Miami News-Record from Miami, Oklahoma on May 18, 1930 · Page 1
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Miami News-Record from Miami, Oklahoma · Page 1

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Sunday, May 18, 1930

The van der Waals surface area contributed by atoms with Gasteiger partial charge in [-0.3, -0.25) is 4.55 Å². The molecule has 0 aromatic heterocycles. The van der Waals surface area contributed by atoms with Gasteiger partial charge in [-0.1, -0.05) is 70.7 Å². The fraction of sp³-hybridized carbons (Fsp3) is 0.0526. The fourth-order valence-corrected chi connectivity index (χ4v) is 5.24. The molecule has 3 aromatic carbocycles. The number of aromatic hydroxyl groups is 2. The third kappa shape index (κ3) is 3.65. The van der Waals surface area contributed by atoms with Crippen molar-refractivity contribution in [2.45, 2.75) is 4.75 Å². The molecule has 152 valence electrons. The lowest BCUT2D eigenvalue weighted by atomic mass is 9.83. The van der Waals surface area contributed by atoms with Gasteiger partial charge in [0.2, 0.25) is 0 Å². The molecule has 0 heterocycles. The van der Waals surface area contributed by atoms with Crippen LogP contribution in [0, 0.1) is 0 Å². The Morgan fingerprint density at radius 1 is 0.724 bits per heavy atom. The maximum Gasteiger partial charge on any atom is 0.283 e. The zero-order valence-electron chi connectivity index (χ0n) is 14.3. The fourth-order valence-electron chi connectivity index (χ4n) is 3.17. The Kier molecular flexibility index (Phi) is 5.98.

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Miami and Suburban Population 1930 Census Report, Including OO 7/10 Miami Daily News^eairti Serves This 9-Mile Radius Population Picher, Cardin, Quapaw, Commerce, Century, North Miami &'&9-i ^« with a Daily Circulation of .... ^ ,. .v,.: .' .. . ' (This does not include circulation'distribution iii other sections of Tri-gtateDistrict and Northeast Oklahoma.) / Associated Press Leased Wire N. E. A. Features MIAMI DAILY NEWS-RECORD Member of thei ; Audit Bureau , of Circulation .'•v':>-;SSfj • ;-'.'i"-rS "'*f m VOL. XXVII; NO. 275 Published Every ; Evcniha (Except Saturday) and Sunday Morning by Miami News-Record Publishing Co, '(Inc.) IRADY PENALTY FIXED AT THREE YEARSJ5Y JURY Ex-Judge Pound Guilty at Second Trial for Killing Texas Stenographer .DEFENSE TO FIGHT ON jJ60-Year-Old Slayer Weeps * and Denies Guilt After Verdict Is Read DALLAS, Tex., May 17—<#)— 5 John W. Brady, fdrmer high court |judge, was convicted here today of Jfatally stabbing Miss Lehlia High- Jsmith, stenographer, in Austin last ploveniber and was sentenced to slthree years' imprisonment. |_ The' verdict was returned by a ijury 12 hours after it received the Vjcase. It was.Brady's second trial, aa hung jury having resulted in the vfirst trial at Austin. The case j«yas brought here on a change of Avenue. Defense attorneys said a motion ^ a. new trial would be filed.' ey issued the following statement: "We are not through. Judge Brady should not have been convicted. We will appeal the case, win a new trial, and eventually return him to his good and faith, ful wife a free man." The 60-year-old defendant wept \as the verdict was read and in a voice choked almost to a whisper denied his guilt to his wife, who kept her arms around his bent shoulders. "Darling, I didn't do it—I didn't do it—how on earth did they convict me, darling? I didn't do it." The former jurist stabbed the 'stenographer to death the night of Nov. 9 while thousands of his former fellow students at the University of Texas were celebrating a homecoming event. The slaying created a sensation in Austin, where Brady had been respected as county attorney, assistant attorney general, attorney for the State Banking department, lawyer and judge. Defense witnesses and attorneys pictured the white-haired man as a person who became insane through the continued use of alcohol. State's attorneys ascribed the slaying to jealousy. MIAMI, OKLA., SUNDAY, MAY 18; 1930 Office of Publication 85-37 A Street Northeast PRICE FIVE 'Girl Lindbergh' on Way for Record Hailed as the "girl Lindbergh,' Amy Johnson, (above), 22-yeaz--old English aviatrix, has covered more than half the distance from England to Australia in quest of a new time record for^the 9750- nile trip. She is pictured here iust before she took off from Croydon Aerodrome, London, to beat Bert Kinkler's mark of fifteen and a half days for the perilious trip RMON TODAY BLOOD ON FENDER LEADS 'HIT-AND-RUN' ARREST lCLAHOMA CITY, May 17.— -E. D. Stovall of Oklahoma City was arrested today by police after Mrs. J. M. Smith had been run down and seriously injured by an automobile. Police said the driver speeded away after the accident. Police claimed blood was found on the fender of StovalPs today's best news Index to Commercial Activity in the Great Southwest N. E. 0. — Ride for a dime. MORGAN'S— Sun-Proof paint and Latite Shingles. MONTGOMERY WARD & CO.— Nation-wide summer sale now in JyRST NATIONAL BANK — Sav- ^Jngs an'd vacation go hand in Rand. CONSUMERS GAS CO.— Faultless aluminum washdr. HOFFMAN MUSIC CO.— Majestic radio given away. J. C. PENNEY CO.— Junior prep suits, $16.75. SECURITY BANK— May we serve you. COLEMAN THEATRE — Coming today, "Broadway." MYSTIC THEATRE, Picher — "The Texan." STAUFFER-CAMMACK GRAIN CO. — . Chick' feeding, careful consideration is necessary. COOK-WEST — Reroof with new cedar shingles. COLEMAN-HUTTS DRUG CO.— R-Pride brick ice cream 22c. SQUARE DEAL TIRE & BATTERY SERVICE— See our line of U. S. Tires. CUNNINGHAM OIL CO. — Red Hat gasoline for quality. PLANNETT & CHAPPELL — Extra service. CASH & CARRY CLEANERS — Spring cleaning. CANDITORIUM — Vanilla ice cream, 40c quart. CROWN DRUG CO. — For the graduate, Schaefi'er pen and pencil set. PEOPLES CLEANERS— Cleaning and pressing for two-bits. [ENRY SAFT— $1 dow. delivers "li-refrigerator or lawn mower. .BABRDS ELECTRIC CO. — tumid-Aire for vegetable storage GLORY B THEATRE — "Show Girl in Hollywood." JAMES TIRE SERVICE — Firestone tires. OTTAWA MOTOR CORP.— Features of the new Ford. MODEL LAUNDRY — Wet wash 5c Ib. ROSE BUD SHOPPE— New shipment of sports wear. M1LLNER & FRIBLEY — American fencing. NATIONAL ADVERTISERS — Cuticura; Konjola; Oakland Pontiac; .Rogers Iron Works; Hudson-Essex; U. S. lires. Graduating Class of Miam High School Enters on Its Last Week Every candidate for graduatioi from Miami high school has pass- final examinations and the class of 86 young men and women now has only one week of post-class work and pre-commencement activities to connect them with Miam high school. The initial event of "Cap ant Gown week" will be the baccalau reate serviqe at 11 o'clock this morning at the Coleman theater when the Rev. Harry W. Curtis pastor of the Presbyterian churci here, 'will deliver the baccalaurat sermon. All -Miami churches are co-oper ating in the service and the Rev C. Dallas Meade, pastor of th First Methodist church, will pre side. Following is the program: Processional, Prof. Emlyn Jones Hymn, "Onward Christian Sol diers" Congregation standing)., Invocation, (Rev. L. L. Zimmer man, Friends chiujh. Girl's Quartet, "Bring a Torch Jeanette Isabella," French Carol. Scripture reading, Rev. J. 0. Mi chael, First Christian church. Organ solo, selected, Prof. Emlyn Jones. Choral, "Gloria" (from Twelfth Mass) by Mozart, High Schoo Mixeol chorus. Sermon, Rev. Harry W. Curtis First Presbyterian church. Hyanan, "All Hail to Power o Jesus' Name" (Congregation stand Benediction, Rev. C. Dalia l^eade, First M. E. Church. Recessional, Pro!'. Emlyn Jones. (Congregation seated while thi class retires). Br.iu]iict Monday Night The "blue Monday" of schoo routine will be transformed fo the junior and senior classes thi week with the most .romantic an anticipated social event of any higi school career, the junior-senio banquet, scheduled to be held a the Rockdale country club tha night. About 240 students an faculty members are expected t dine and dance at the club. Tuesday will find the senior and other students enjoying Clas day, the main event of which i the chapel at 2:30 o'clock in th afternoon, at which the class wil! class prophecy, roll 1 call and sing ing of the class song come in fo their usual amount of hilaritj There will also be special musi by the high school orchestra an vocal numbers by the class quartel Commercemcnt exercises will b held Friday at the Coleman thea ter. Final examinations for all schoo students except seniors . will b given Wednesday und the finu grade cards issued Friday, the las act of the school year. Muskogee Girl Is Second in Oratory KANSAS CITY, May 17—(.W— Pat Ahcrn of Kansas City tonigh was adjudged winner of the mk western area in the annual Nation al High School Oratorical contes and thus won the right to rcpresen the rniddlewcst in the finals a Washington, D. C. Miss Gloria Gulager, of Muskogcc, Okla., placed second, and Vergil Tracy, Council Bluffs, la., third. PENNSYLVANIA'S PRIMARY IS THIS WEEKW BOUT All-Star Cast of Grundy, Davis and Pinchot to Know Fates Tuesday OTHERS TO FOLLOW Issues of Major Importance Injected Into Series of Off-Year Elections By L. A. BORPHY (Associated Press Staff Writer) WASHINGTON, May 17—<#» The by-election primaries, touch- ng off a string of issues of major political importance, will follow almost weekly through the summer months and September, after Pennsylvania goes to the polls Tuesday. Illinois, Indiana, Oregon and South Dakota have done their nominating. Now, Pennsylvania's show—with an all-star cast—will furnish one of the big moments of the 1930 off- year. The struggle for the Repub- liran nomination for United States senator anil for governor has drawn into opposition some of the most powerful political personalities in the nation. After Pennsylvania will Iowa, in the corn belt, with corn belt issues to decide. The Smoot- Hawley tariff and farm relief are two principles that have been campaigning points for those who seek The pri- Republican preferment, mary is June 2. Republicans in South June 3, Florida has its primary, June 7, North Carolina nominates There will be Republican primaries in those two hitherto rock-ribbei Democratic states of the Solid South for the first time in recen political ^history. Advance indications have been that the results.may be meaningful in charting the future of tha much-discussed individual — the southern Democrat who voted Re publican in 1928. ,. Many portentous possibilities are read -into the probable Republican results in Pennsylvania. I Gifford Pinchot, "independent" can didate for the Republican nomina tion for governor, wins, his sup porters see him as a possible pres idential candidate in 1932. Th victor of. the struggle between Senator (by appointment) Josepi R. Grundy and James J. Davis, sec retary of labor, for the Republican nomination for senator, will be re garcled in an unusually strategi position for party dominance... 32 Senate Seats at Stake Candidates for 32 Senate seat and all the House posts must b nominated at the state primaries or, in the case of a few states, a conventions, some of the mos noted members of the Senate are up for preferment. _ Among the Democrats, Pat Har rison of Mississippi; Walsh o Montana, Sheppard of Texas, Car ter Glass of Virginia, Minority Leader Robinson of Arkansas, Ton Heflin of Alabama, and Col Blease of South Carolina are among the Democrats whose terms expire next March. In all, there are 19 Republicans and 13 Democrats. Senator Borah, chairman of the foreign relations committee, McNary of Oregon, Norris of Nebraska, Goff of West Virginia, and Couzcns of Michigan are among the Republicans whose Senate terms are near expiration. Idaho, Senator Borah's state, nominates by convention in August. Connecticut, Delaware, New Mexico, Rhode Island and Utah are other states where, senators are nominated in convention. ^Experimenting Is Fatal to Rocket Motor Designer BERLIN, May 17—UP)—Max .Valier, German pioneer in experiment and reasearch with rocket motors, was fatally injured today while working on a model of a new liquid oxygen rocket. A- piece of the recoil motor blew out and struck Valier in the neck. His jugular vein was severed. Two scientists working with him at the time were uninjured. Valier and the German, Paul He^landt, had been developing the new motor together and only recently made successful tests with it. It was Valier's ambition one day to atempt flying the Atlantic with a rocket airplane equipped with these motors. He believed he could do it in a few hours. GRAF PREPARES •OF; CROSSING OF SOUTH ATLANTIC If Weather Permits, Air Liner Will Leave Germany Today for Seville THREE INJURED IN AUTO CRASH Auto Carrying Miami Band Boys in Collision Near Chelsea— Ttllsa Woman May Die CHELSEA, May 17—(Special) —Mud splashed over an automobile windshield by a passing motorist caused a head-on collision three miles west of here at 10 o'clock this morning in which Mrs. John Freeman of Tulsa was critically injured and two Miami boys were less seriously injured. Both cars were demolished. A contingent of seven Miami high school band members was in a Cadillac car headed for Tulsa and the band festival there. The car was driven by R. J. Tuthill, aaditor of the Commerce Mining and Royalty company of Miami The northbound machine, a Ford sedan, carried Mr. and Mrs. John Freeman of Commerce. Tulsa, headed foi In the crash, Mrs. Freeman, who is 30 years old, received two broken knee caps, one dislocated hip one fractured hip, a foot-long gasl on the left side of her head anc neck, and severe abdomina bruises. Attendants at the Vinita hospital, where she was taken after the crash, reported at 11 o'clock Saturday night that Mrs Freeman had small chances of re covery. • Ithamar Tuthill, son of. R. J Tuthill, received a fractured jawbone, and Ross Brandon, son 01 Mr. and Mrs. J. W. Brandon of Miami, received two cuts 6n his face. Both boys were taken to Miami, where their condition was reported improved. The remainder of the band continued to Tulsa and played in the, CENSUS PUTS OTTAWA COUNTY URBAN POPULATION AT 22,622 RIO JANEIRO IS GOAL Four Americans Among 22 Passengers Booked for Equatorial Trip band festival. Uninjured passengers in the FR1EDRICHSHAFEN, Germany, May 17—(/P)—If weather permits, the Graf, Zeppelin will 'loat upward at 10 o'clock tomorrow morning and turn its nose toward Seville for another flight to the New World and return. o The first stop will be the Span- sh city, where a 50-foot mooring ;nast has been erected. The Great German' dirigible expects to reach there late Monday and remain all night, taking off early Tuesday morning for Pernambuco, Brazil, in its first flight across the South Atlantic and across the equator. It will stop at Rio Janeiro, then head northward for Havana and Lakehurst, N. J., where it will prepare for the return flight to Seville and Frieclrichshafen. Four Americans Going Twenty-two passengers, including four Americans, will make the voyage. Best known • among the latter are Mrs. Mary Pierce of New York, who was on the Zeppelin flighte of last May that ended when the big airship became crippled arid had to land at Cuers, France, and George Grouse, a Syracuse, N. Y. business man, who also has ridden on the graf before. Mrs. Pierce will board the dirigible' at Seville. The other Americans are Kar Von Weigand, newspaper . correspondent, and Capt. Harry E. Shoemaker, United States naval observer from the air station at Lakehurst. Although the entire passenger list has not been divulged, it is understood that those booked for tiie entire trip are: Jeronimo Megis physician to the king of Spain Frederico Garcia Sanchiz, Spanisl author; Gonzalez Herrero, Oviedo Spain; 'Corpus Vargo, Berlin corre spondent of La Noction, Bueno; Aires;.Prof. Licinio Carclos, Ru Janeiro; Capt. Joachim Breithaupt retired German naval officer; Mar tin Wronsky, a director of th German Lufthansa; Gustav Kaufer, a newspaper correspondent, and Lady Grace Drummond-Hay, newspaper correspondent. King's Cousin Booked The passengers on the trip from Seville to the Americas include: Prince Alfonso of Orleans, cousin of King Alfonso; Lieut. Col. Emilio Herrera of the Spanish air forces, and Duchess Victoria. Tuthfll car were Kenneth Saft, Kenneth Brandon. Paul Enix, William Enix, and Ray Farley. Mr. Tuthill and Mr. Freeman, drivers of the demolished machines, were also uninjured. SENATORS ALARMED 'Well-Grounded Reports' of Plans to Alter Pennsylvania!! Election Returns Lead to Preventive Measure by Lobby Committee . WASHINGTON, May 17.—(/P)— Alarmed by "well-grounded reports" of an attempt "tp alter election returne," the Senate, campaign funds investigating committee today wired state's attorneys in throe counties to forward the returns immediately .to Washington. Final plans for a close check-up hv the Senate committee on Tues(Continued on Page Ten) Two More Men File For County Offices Two more candidates for. Democratic nominations for county offices have formally announced their intentions. They are Neil Harr, former sheriff, who will attempt to obtain that office again, and R. F. Murdock, who will be a candidate for court clork. Both Mr. Harr and Mr. M-ir- dock are old residents of this countv. Methodists Decide To Increase Bishops DALLAS, Tex., May 17—UP)— Another controversial subject before the Methodist Episcopal church, South, was settled today when the quadrennial general conference here voted to enlarge epis- copal supervision by the addition of three superintendents to the college of bishops. The new bishops, who will bring the total to 16, will be named at a secret election next week. Opponents of the memorial reported by the committee on episcopacy reclared it would cost the church $100,000' a quadrennium, with each bishop's calary and expense amounting to at least §8,000 a year. Tonight delegates were discussing 1 the possibilities for the new bishops. Names heard in this connection included Dr. Forney Hutchinson. pastor of the. First church, Oklahoma City. DAZE WEATHER FORECAST 0 k 1 ahoma — Thundijrstorms in cast and central, partly cloudy in west |; o r t i o n, cooler Sunday; AGED MAN KILLS SICK WIFE WHO 'WANTED TO DIE' DUNCAN, Okla./May 17—UP)— W. W. Byron, 76 years old, a dairyman of near Duncan, killed his wife late today by slashing her throat with a razor and then cut his own throat. He was not expected to live. "Sho. was ready to die and wanted to.die," Byron said of his 74- year-old wife. "I wanted to go when she did. I hope 1 don't get well." Both had been ill for months. Mr. and Mrs. Byron had been married mor c than 20 years. Mrs. Byron was the mother of four children by a previous marriage and Byron was the father of .seven.. The couple moved here four years ago from Chickasha and had been operating a dairy on the south edge of Duncan. Mail for Owens Arrives at Jail OKLAHOMA CITY, May 17— i.-P)—0. 0. Owens, Tulsa legislator, has not returned to the Oklahoma county jail, which he quitted some three years ;igo on a federal writ of habeas corpus which was just invalidated by refusal of federal courts to interfere further in his case, but his mail has begun to arrive there. A letter addressed to Owens was rceived at the jail today. Sheriff Stanley Rogers said he would hold the jotter for Owens until he calls or. is arrested to serve the remainder of his one- year sentence for contempt of tin: Additional Returns List Picher at 7,773, Drop of 1,903; Afton, 1,220, Decline of 298—Bulk of Inhabitants Are Within Nine-Mile Radius. Linked together by Class A highways and a network of railroads, :ight Ottawa county cities • and towns form a closely knit unit with a population of 22,622 persons, according to figures supplied Satur lay by' F. W. Wenner, director of ;he census at Bartlesville. The tight cities and towns represent practically all of the urban popu- ation Of Ottawa county, although each of them has residents on the outskirts, but not within the city imits, which were counted as rural population. ' The analogy of one big commun- ty may be carried even further ;han the mere statement by considering that a resident of one county community may drive to any other community in an hour or •-,. less, hardly more than would be requir-, ed to traverse a city with the population of Ottawa county's cities and towns combined. Pichev'Has Decrease Miami leads the urban census report for this county and this part of the state wtih 8,060 and an almost 20 percent increase while Picher is a close second with 7,773. Commerce is the third ranking city with a population of 2,608, or a gain of 53 persons in 10 years, and Quapaw ranks fourth with 1,342. Quapaw lost 52 persons during the decade between censuses. Fairland Has 680 Other census tabulations show Afton with 1,220 persons, Fairland with 680 population, North Miami with 503 population and Cardin with 436. Cardin was the hard- luck town of the district, decreasing from 2,640 to 436 in a decade. However, the Cardin decrease was caused as muc.h by territory lost since 1920 as through population shift. Cardin now consists of only 40 acres while formerly several times that area was counted as Cardin. The 1930 totals, with comparative 1920 figures are: Place . 1930 1920 Miami 8060 6802 Picher . . 7773 9676 Commerce 2608 2555 Quapaw 1394 1342 Afton 1S20 1518 Fairland 680 SIS North Miami 503 48S Cardin . ' 436 2640 OKMULGEE — 18,014, increase of 584, or 3.4 percent. VINITA—4,2fi3; decrease, 747. PARSONS, Kas.—14,905; decrease, 1,123. DANBURY, Conn.—26,303; increase 3,977. •HAMILTON, -Ohio—52,108; increase 12,433, or 31 percent. MIDDLETOWN, Ohio—20,843; increase 6,249, or 26 percent. ELMWOOD PARK, 111.—11,149; increase 9,777. PARK RIDGE, 111.—(revised) 10,426; increase 3,383, or 20.8 percent. MAMARONECK, N. Y.—11,681; increase 5,HO. CHANUTE, Kas.—13,290; increase 4, or nearly 0.004 percent. ORANGE, N. J. —34,958; increase 169, or .0049 percent CHARLOTTE, N. C.—82,645; increase 36,207, or 78.4 percent. TRAVERSE CITY, Mich.—(Rc-^ vised)—12,533, increase of 1,068, or 14 percent. Menominee, Mich.—10,305; increase of 1,398 or 15 percent. PEORIA, 111.—104,788, gain of 28,067, or 37 \'-> percent. DECATUR, 111—57,378; increase 13,560, or 30.9 percent. RICHMOND, . In<\—32,561; increase 5,796, or 21.65 percent. FRESNO. Cal.—52,558; increase 7,472, or 16.57 percent. CHATTANOOGA. Tenn. — 119,- f>39; increase 61,644, or 106 percent. Tulsa Population Given as 140,531, 95 Percent Gain ,TULSA, May 17—UP)— The population of Tulsa was announced early tonight as 140,531, an increase of 68.456, or 95 percent, by the district supervisor, M. B. Fleslier. In announcing the 1930 count, Flesher said he was confident it would be increased by several hundred when the revised figures are in. The population of Tulsa county was given as 186,174. LIGHTNING KILLS' WOMAN1NSHED" ATWYANDOTTEi Mrs. John Rakes, Beriy r Picker, Dies Instantly; When Hit by Bolt WILD OIL WELL DEFIES CREW New Gusher i n Oklahoma City Field' Revives Fire Danger OKLAHOMA (ff)—Workmen CITY, May 17— had made little headway tonight in efforts to shul in the wild No. 1 Sigmon oilwel in the South Oklahoma City field which since yesterday noon has been re-enacting the antics of it<famous neighbor, Mary Sudik No 1, which "flowed uncontrolled fo: 11 days. A score of operations on nearby leases were shut down because o the fire hazard, while crews at tb well were enlarged. Two maste gates and a damaged nipple wen being removed and new connec tions put on. Workmen believed they woul bring the well under control some time tomorrow. An increased oil flow this morn ing, which sent estimates on th( daily output of the well as higl as 20,000 barrels of oil and 80, 000,000 cubic feet of gas, appar ently subsided to some extent late in the day. A tremendous rod pressure was carrying considerable sand, which, as in the cas of "Wild. Mary," damaged connec tions by cutting. Little oil was being wasted, a the wind was constant and the flow was being trapped in .th.e,pits and ce!U'.>, am'.' rem< ved to>'- storage tank*. " . • TWO CHILDREN HURT? uirl, 14, Knocked UncQii- scious—Boy, 11, Suffers* Temporary Paralysis Negro Caught After Gunfight With Posse OAKDALE, Tenn., May .17.— (.T) — Willie Campbell, negro of Columbus, Ga., sought by a posse since the stabbing of Thomas Goodman, Southern railway detective in the railroad yards here., was captured today after a gun fight in which he was wounded seriouslyi Officers said he confessed he attacked the officer. Feeling had hncn running high since the officer was stabbad, but SNOW IN NEBRASKA ALLIANCE, Neb., May 17—'-T) —May time is snow time in western Nebraska this year. An inch- thick white mantle lies over the country west of Ravenna tonight. East of there the precipitation lurned tn rain. Crops are expected to benefit. Miami Girl Stricken On Trip With Band Lethn Evelyn Robinson, daughter of Mr .and Mrs. John A. Robinson, who went to T.ilsa Saturday to play with the Miami high school band, was suddenly stricken with appendicitis or acute indigestion Saturday at Tulsa. She was put under the care of a physician and did not return lien- with the remainder of the band, Monday partly! state supreme court, cloudy ' ' ' he supremo court has made no j move to disturb the 10-d;iy sta> A r k a lisas —- j granted Thursday by Governor T h u n dcrstorms,; Holloway to Owens, cooler in north- : Sheriff Gran Davis persuaded the j crowd to disperse after Campbell's ; capture. I Goodman was attacked after ar! resting Campbell and another ! negro for trespassing on railroad i property. Goodman was in a Chattanooga I ,, , | hospi^nl today in a serious con- | A tll'SPS ! dition with eight knife wounds. 'Revenge Candidate' Leading in. Oregon PORTLAND, Ore., May 17—<A») —A lawyer, who was born in a log cabin and used to be a sheep herder, may win the Republican hnomination for governor of Oregon as a "revenge" candidate. George W. Joseph, the lawyer, whose rise from poverty to prominence has been marked by stormy controversies, culminating in a recent recommendation of disbarment by fellow attorneys, was leading his nearest opponent in yestcrday''s Republican primary by nearly 5,000 votes on the basis of latest returns. Reports from 1,574 of the state's 1902 precincts tonight gave Joseph 47,035 votes. His nearest opponent, A. W. Norblad, the present governor, had .42,131. Harry Corhett was third with 31,329 and Charles Hall, fourth, with 8,856. The remaining precincts were expected to increase the incumbent's vote, but not enough to given him the nomination. Among the Democratic candi- aatcs for gubernatorial honors Edward F. Bailey was leading by a. precarious margin of 854 votes over George R. Wilbur, who had un- WYANDOTTE, May IT—(Spe- ial)—Lightning instantly killed Mrs. John Rakes in a strawberry shed here at 4 o'clock this afternoon and injured two children" in the shed with her. The charge of electricity, which came from a>viot lent Saturday afternoon rainstorm, burned Mrs. Rakes' body in twfl places. '* • Twila Rakes, 14-year-old niece of the dead woman, and PdUl Rakes, 11-year-old son, were badly shocked by the bolt. The girt wAs knocked unconscious, but the itfas only temporarily paralyzed and,, managed to crawl to the house of Jame s Mizzenheimer, a neighbo* for help. Both children are ex* pected to recover. Mrs. Rakes,.who was about 45 years old, is survived by her rnis- band, John Rakes, and five chilx dren, Mrs. Alvin Brown and Cecils Paul, Seth and Opal Rakes, all of Wyandotte. The Buzzard Undertaking ' company at Seneca haa' charge of the body, but no funeral arrangements have been made. Mrs. Rakes and the two children had been picking berries in tha field belonging to the Rakes fa"ni« ily adjoining Wyandotte wheij driven Jo the bery shed by storm. Shortly after the broke, Mrs. Rakes was killed. _^_ About half an inch of rain fell during storms in this section early Saturday morning and Saturday afternoon. Electric Service Cut TULSA', May 17— UPt— Electrio. service to Pryor, Nowata, Vinita, and other Northeastern Oklahomq. towns was interrupted . Saturday when lightning struck a highline of the Public Service company 14< miles east of Tulsa. Traffic was hampered here by a heavy downpour oC rain which? measured 'more than l.ii inches In an hour and a^hali.-^UTets were^ flooded in many••plnc-is and autd,-, mobilas were caught by high water"in underpasses. Arkansas Fears Flood , TEX ARK AN A, Ark., May 17— (JP) —The grim spectre of flood spread over the Red river valley today as water swollen by unprecedented rain reached the flood stage at Fulton, Ark., and neared- similar stages at Index, rising :at the of 2 feet and hour. Raia of 2.u inches within the last 24V hours brought the total for the month to 8.52, making 5.31 inches during the last 48 hours. Twister Injures Two HOUSTON, Tex., May 17— <&>— Two men were injured and between 12 and 15 oil derricks were leveled by a twister at 'Barbers Hill In Chambers county late today,...according to reports received by- tne Chronicle from the Sun Oil company offices there. , •'---'•Neither of the men was hurt seriously. The storn|tcut a path 300 yards wide. * The oil company's office reported derricks were' leveled like matches. Soon after the wind had passed the path of the twister was strewn wtth broken timbers and I twisted pieces of pipe. , .: officially 8,411 precincts. votes from 1,406 Youth Believed Slain In Moving Boxcar FORT SMITH, Ark., May 17— '."!')—Upon completion of investigation Sunday at Tulsa into the of Owen Chambers, Fort youth, whose mutilated ieath Smith body was found Wednesday near Hanson, Okla., Sheriff George Cheek of Scquoyah county will go to O/.ark, Ark., Monday to view ;i blood-stained freight car in which it is believed Chambers was killed. The youth's body, terribly hacked, apparently by two knives, was found on the Missouri Pacific 1 right of way and it was believed e jumped from a freight car to save himself from his assailants. Tracing the train from which Chambers is believed to have leap- ed.officers today located the bloodstained car at Morrilton, Ark, day; Monday partly cloudy, east portion. j Sunday, mostly j fair Monday, rising temperatures, j i i Kills Six, n , r" "j t Including 2 Children Rei)0rters Lead At Church Tonight MIAM] TEMPER/.TU -E UNION, W. Va., May 17— •'our children who were ;l t Temperatures in Miami from •> o'clock Friday afternoon until midnight Saturday: ' | and two workmen were killed n • > 2 p.m.. . 4 p.m... 6 p.m... X p.m... 10 p.m.. . Midnight... 2 a.in 4 a.m 6 a.m .75 .75 . 7f> .70 .114 .65 .66 .65 X a.m. 10 a.m. Noon.. 2 p.m. 4 p.m. li p.m. 5 p.m.. here today when six boxes of dynamite exploded in a storage house at a rock quarry. The. victims w«re Oscar John 1 .-on, ",(-;, Gap Mills; Paul Shire.--, 2«, 0: L'n'on; Frank Weikle, Jr., 1", of troit and arrested approximately 10 p.m 73 Halt Sulphur Springs, and thrur- children of Mrs, Delia Wistman, a widow living near the quarry, One of the workrr.e.: was belif-v- ed to have been preparing thr dy- To Detroit Gamblers DETROIT, May 17—M 1 )— Led by newspaper reporters sent out to prove to authorities that stories in their paper of gambling were accurate., police sijuads this afternoon and tonight i made nine raids in downtown De-1 the Midnight 72 namite for a blast when it let go 300 persons:. The. reporters, working, for Detroit Freo Press, led policf squads tn tho raided places \vitn- aut lolling the officers where they were going. Dr. .1. K. Hampton of Warrensburg, Mo., will deliver the roni- | niem.'cment address before members of the graduation class of the nurses' training school of Miami Baptist hospital at K o'clock tonifiht in the First Baptist widc-op.;-n churrh. The program follow.-: Anthem by choir, "Hark, Hark. M v Soul," by Shelly. Vocal solo. Mrs. Fred 1'helps, "I've Done My Work," hv Bond. Dramatic reading, Letha Eve- God, 1 by Talmajre. Dr. (i. E. Hampton of \V'aiTf:nsburg, Mo. Thp public js invited to attend. Saw Severs Finger ,• Heart Attack Fatal VINITA, May 17—An accident in which a finger was cut off while he was sawing wood- at 2 o'clock Friday afternoon caused the death of Albert Oskinson, 48-year-old Craig county farmer, about two hours after the accident. Oskjn- son's death was ascribed to heart trouble which developed KS the result of the injury. He died in the Vinitu hospital. : : Mr. Oskinson was known as one of Craig county's most prosperous farmers. He lived on a farm northwest of here near Kstclla. II belonged to the I. 0. 0. F. lodge. Mr. Oskinson is survived by hjg wife, two sons, John and Ray Os- kinson, and one daughter, Opal Oakinson, besides his brother, John Oskinson. No funeral arrangements have been made. Tho Vinita Undertaking company is in charge. Albeht Oskinson was of a famous o.arlv Oklahoma family of Cherokee blood. His brother John O.ikinson, is the novelist whose stories of tho Southwest and its famous characters have a wide popularity. John Oskinson had been in Tulsa gathering notes for a new book until a few weeks ago, when he completed his notes and sailed for rhe south of France to write the book during the summer months. AIR SHOW JN PROGRESS ARKANSAS CJTY, Kas., May 17—i/P)— Uncipr a low cloud ceiling, airplanes and gliders maneuvered at thi? air .show and contests hero this afternoon. Eight planes from Wichita and one each from Tul.=a, Chickasha and Blackwell, Okla., gave demonstrations of formation and single flying, double i and delayed parachute jumps. I One of the o.\bil)i'« is :i home* made glider from Feckham, Okia